FontBook, A New Way Of Combining & Comparing And Sharing Typefaces

One of the major advantages of the FontBook app in comparison to the previous printed editions is that it allows easy combining and comparing of typefaces, as well as one-click sharing over Facebook, Twitter and email. Here’s a little tutorial to get you acquainted with the new functionalities.

You can purchase the FontBook app for iPad in the iTunes App Store.

For this example I want to compare three textured scripts. I started by browsing through the Sudtipos collection, looking for the right balance between spontaneous and designed, with nicely grainy character outlines. The offerings of this foundry can be accessed in two ways. One is by tapping the Foundry field on the FontBook home page, then tapping the Sudtipos field.

You can also use the full text Search, which can be accessed by tapping the magnifying glass icon at the right hand side in the top menu bar.

My Favorites

The first typeface to my liking is Alma, a wild-natured script originating from the creative jungle in Angel Koziupa’s mind, and engineered by Alejandro Paul.

To be able to combine and compare Alma with other type designs I need to add it to My Favorites. This can be done by tapping the Star icon at the right hand side in the top menu bar. Enjoy the animation.

I can search for other typefaces by the same designers by browsing through the list in the left vertical column. The second candidate is Galgo Script, a mix of elegant brush calligraphy and the rough, weathered strokes of speedy scrawl. I also add this one to My Favorites by tapping the Star icon.

Tiza, a rough take on informal faces and handwriting, simulating runny pen ink, is the third typeface to be added to My Favorites. I could go on, but for this tutorial three is enough.

As Tiza has more than one style – Regular and Negra – a round yellow circle with a Play icon has appeared on the sample page. Tapping this icon makes the different styles within a type family automatically alternate in the three samples. Tapping the yellow circle again makes the animation stop.

You can also switch between type styles within a type family by vertically swiping any or all of the three samples.

To access the Share Screen and Compare options tap the cross in the upper right corner of the screen. It rotates to reveal a vertical menu at the right hand side of the main screen.


Before we continue with Combine & Compare let’s take a quick look at the Share Screen options. They are pretty much self-explanatory. The vertical menu at the right hand side of the main screen is divided in a top area and a bottom area. The top area holds all the sharing options: [1] Share screen on Facebook, [2] Share screen on Twitter, [3] Send screen via email, and [4] Save screen in Photo Library.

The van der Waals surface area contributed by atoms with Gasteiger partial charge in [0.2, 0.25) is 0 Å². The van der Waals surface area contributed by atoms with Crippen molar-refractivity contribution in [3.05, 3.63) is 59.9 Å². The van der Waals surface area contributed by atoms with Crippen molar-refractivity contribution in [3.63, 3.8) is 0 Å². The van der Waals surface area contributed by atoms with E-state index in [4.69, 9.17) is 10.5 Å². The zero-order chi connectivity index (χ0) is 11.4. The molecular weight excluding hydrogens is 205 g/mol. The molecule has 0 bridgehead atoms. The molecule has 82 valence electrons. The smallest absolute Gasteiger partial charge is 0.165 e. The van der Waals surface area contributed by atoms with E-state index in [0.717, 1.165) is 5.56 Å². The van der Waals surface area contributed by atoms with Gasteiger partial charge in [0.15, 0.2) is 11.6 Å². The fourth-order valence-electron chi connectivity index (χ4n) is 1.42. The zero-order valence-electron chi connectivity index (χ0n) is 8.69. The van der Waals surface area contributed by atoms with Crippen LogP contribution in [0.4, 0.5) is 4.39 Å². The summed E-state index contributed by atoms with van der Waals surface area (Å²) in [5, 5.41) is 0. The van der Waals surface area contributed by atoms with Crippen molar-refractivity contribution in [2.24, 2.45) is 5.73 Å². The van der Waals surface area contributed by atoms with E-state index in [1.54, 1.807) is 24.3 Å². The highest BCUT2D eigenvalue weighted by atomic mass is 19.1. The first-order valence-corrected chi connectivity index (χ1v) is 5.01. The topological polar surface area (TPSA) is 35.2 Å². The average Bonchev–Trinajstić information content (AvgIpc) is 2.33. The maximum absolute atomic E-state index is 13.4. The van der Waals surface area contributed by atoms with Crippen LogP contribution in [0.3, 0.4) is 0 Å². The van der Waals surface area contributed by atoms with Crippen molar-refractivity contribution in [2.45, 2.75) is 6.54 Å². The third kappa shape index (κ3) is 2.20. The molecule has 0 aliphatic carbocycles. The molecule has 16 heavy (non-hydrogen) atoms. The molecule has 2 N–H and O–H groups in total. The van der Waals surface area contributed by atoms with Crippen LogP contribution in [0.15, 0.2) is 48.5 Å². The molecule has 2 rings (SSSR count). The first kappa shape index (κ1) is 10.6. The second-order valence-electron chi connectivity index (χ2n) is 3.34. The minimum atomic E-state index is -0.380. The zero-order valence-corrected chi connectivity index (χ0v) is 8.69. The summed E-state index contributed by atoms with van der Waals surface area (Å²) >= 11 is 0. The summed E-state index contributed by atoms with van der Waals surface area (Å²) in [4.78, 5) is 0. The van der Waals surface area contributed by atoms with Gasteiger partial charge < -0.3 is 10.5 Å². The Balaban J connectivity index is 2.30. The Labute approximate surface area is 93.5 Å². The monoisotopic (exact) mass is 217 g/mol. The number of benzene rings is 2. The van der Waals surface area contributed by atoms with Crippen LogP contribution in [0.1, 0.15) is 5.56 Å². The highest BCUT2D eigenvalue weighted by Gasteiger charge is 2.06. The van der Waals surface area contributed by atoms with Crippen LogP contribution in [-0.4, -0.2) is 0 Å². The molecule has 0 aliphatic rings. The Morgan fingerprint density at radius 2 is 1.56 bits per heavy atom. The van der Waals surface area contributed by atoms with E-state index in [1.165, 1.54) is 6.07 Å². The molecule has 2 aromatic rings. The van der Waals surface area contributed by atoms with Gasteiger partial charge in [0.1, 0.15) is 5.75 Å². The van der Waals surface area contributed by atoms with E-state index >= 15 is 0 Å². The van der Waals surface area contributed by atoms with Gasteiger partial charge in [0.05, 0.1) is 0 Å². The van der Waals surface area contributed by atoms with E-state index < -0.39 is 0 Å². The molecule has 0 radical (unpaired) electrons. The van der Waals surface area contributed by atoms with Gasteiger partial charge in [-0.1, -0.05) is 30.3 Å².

One-click sharing on Facebook – tap the Facebook button, tap “OK” and the screen is posted to your Facebook Wall.

One-click sharing on Twitter – tap the Twitter button, tap “OK” and the screen is posted to your Twitter stream.

One-click sharing via email – tap the email button, enter email address and subject line, and the screen is sent via email.

One-clicking saving of screens – tap the Photo Library button, tap “OK” and the screen is saved to your Photo Library.

Combining and Comparing

But now back to the three typefaces saved in My Favorites. Tapping the button in the bottom area of the vertical menu at the right hand side of the main screen brings up the Combine & Compare screen.

The Combine & Compare screen shows all my favourites in the left hand vertical column. What you see are the type families, not the actual fonts. To bring up the individual fonts you must first tap the family to bring up the individual fonts, which can then be dragged into the Combine & Compare area.

In the case of Alma and Galgo Script each family only has one style, so only one single font to be dragged into the Combine & Compare area. Tiza however has two styles – Regular and Negra. As I want to compare the Regular weight with the other two scripts I drag it into its spot.

If you want to remove a type family from My Favorites, left-swipe the typeface name and a Delete button appears. Tap it to delete the type family from the list.

The Combine & Compare screen comes with a number of preset colour combinations for both type and background. Different colours can be brought up by swiping the samples horizontally.

To edit the default text, bring up the keyboard by tapping the Pencil icon.

Enter the text of your choice in the Customize Headline field. You can always revert to the default by tapping Standard Text.

And this concludes our FontBook Combine & Compare / Share tutorial. If you have any questions, please consult the FontBook iPad App – FAQs on the FontShop Blog first. If anything remains unclear use the comments section below.

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1 Comment:

  1. How do I remove a font from the compare window?


    Posted by Gwynna on Aug. 13, 2011

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